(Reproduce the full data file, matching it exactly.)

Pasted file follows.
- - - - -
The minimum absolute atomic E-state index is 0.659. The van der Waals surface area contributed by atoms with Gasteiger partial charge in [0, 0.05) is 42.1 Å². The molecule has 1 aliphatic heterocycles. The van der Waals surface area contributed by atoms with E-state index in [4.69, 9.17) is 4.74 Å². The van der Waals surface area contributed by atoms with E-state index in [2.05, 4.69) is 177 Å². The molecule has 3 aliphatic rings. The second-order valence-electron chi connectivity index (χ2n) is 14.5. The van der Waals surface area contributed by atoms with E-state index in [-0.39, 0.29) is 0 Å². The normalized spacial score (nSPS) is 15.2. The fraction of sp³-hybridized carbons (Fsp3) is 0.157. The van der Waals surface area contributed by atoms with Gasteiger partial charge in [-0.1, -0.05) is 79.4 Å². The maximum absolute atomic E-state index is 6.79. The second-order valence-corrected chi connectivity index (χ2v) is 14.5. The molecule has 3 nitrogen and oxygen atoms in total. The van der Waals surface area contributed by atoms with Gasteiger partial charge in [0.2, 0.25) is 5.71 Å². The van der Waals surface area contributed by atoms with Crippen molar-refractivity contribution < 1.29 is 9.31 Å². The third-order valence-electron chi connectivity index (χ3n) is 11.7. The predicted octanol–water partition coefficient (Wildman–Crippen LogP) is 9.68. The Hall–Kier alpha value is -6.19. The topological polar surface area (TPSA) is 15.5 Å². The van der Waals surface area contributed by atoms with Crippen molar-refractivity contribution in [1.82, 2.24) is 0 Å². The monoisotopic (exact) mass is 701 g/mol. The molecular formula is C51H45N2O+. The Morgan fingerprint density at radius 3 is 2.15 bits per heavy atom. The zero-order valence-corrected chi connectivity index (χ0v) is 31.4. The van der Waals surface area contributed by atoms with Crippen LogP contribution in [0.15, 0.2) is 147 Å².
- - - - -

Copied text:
The minimum absolute atomic E-state index is 0.659. The van der Waals surface area contributed by atoms with Gasteiger partial charge in [0, 0.05) is 42.1 Å². The molecule has 1 aliphatic heterocycles. The van der Waals surface area contributed by atoms with E-state index in [4.69, 9.17) is 4.74 Å². The van der Waals surface area contributed by atoms with E-state index in [2.05, 4.69) is 177 Å². The molecule has 3 aliphatic rings. The second-order valence-electron chi connectivity index (χ2n) is 14.5. The van der Waals surface area contributed by atoms with E-state index in [-0.39, 0.29) is 0 Å². The normalized spacial score (nSPS) is 15.2. The fraction of sp³-hybridized carbons (Fsp3) is 0.157. The van der Waals surface area contributed by atoms with Gasteiger partial charge in [-0.1, -0.05) is 79.4 Å². The maximum absolute atomic E-state index is 6.79. The second-order valence-corrected chi connectivity index (χ2v) is 14.5. The molecule has 3 nitrogen and oxygen atoms in total. The van der Waals surface area contributed by atoms with Gasteiger partial charge in [0.2, 0.25) is 5.71 Å². The van der Waals surface area contributed by atoms with Crippen molar-refractivity contribution < 1.29 is 9.31 Å². The third-order valence-electron chi connectivity index (χ3n) is 11.7. The predicted octanol–water partition coefficient (Wildman–Crippen LogP) is 9.68. The Hall–Kier alpha value is -6.19. The topological polar surface area (TPSA) is 15.5 Å². The van der Waals surface area contributed by atoms with Crippen molar-refractivity contribution in [1.82, 2.24) is 0 Å². The monoisotopic (exact) mass is 701 g/mol. The molecular formula is C51H45N2O+. The Morgan fingerprint density at radius 3 is 2.15 bits per heavy atom. The zero-order valence-corrected chi connectivity index (χ0v) is 31.4. The van der Waals surface area contributed by atoms with Crippen LogP contribution in [0.15, 0.2) is 147 Å².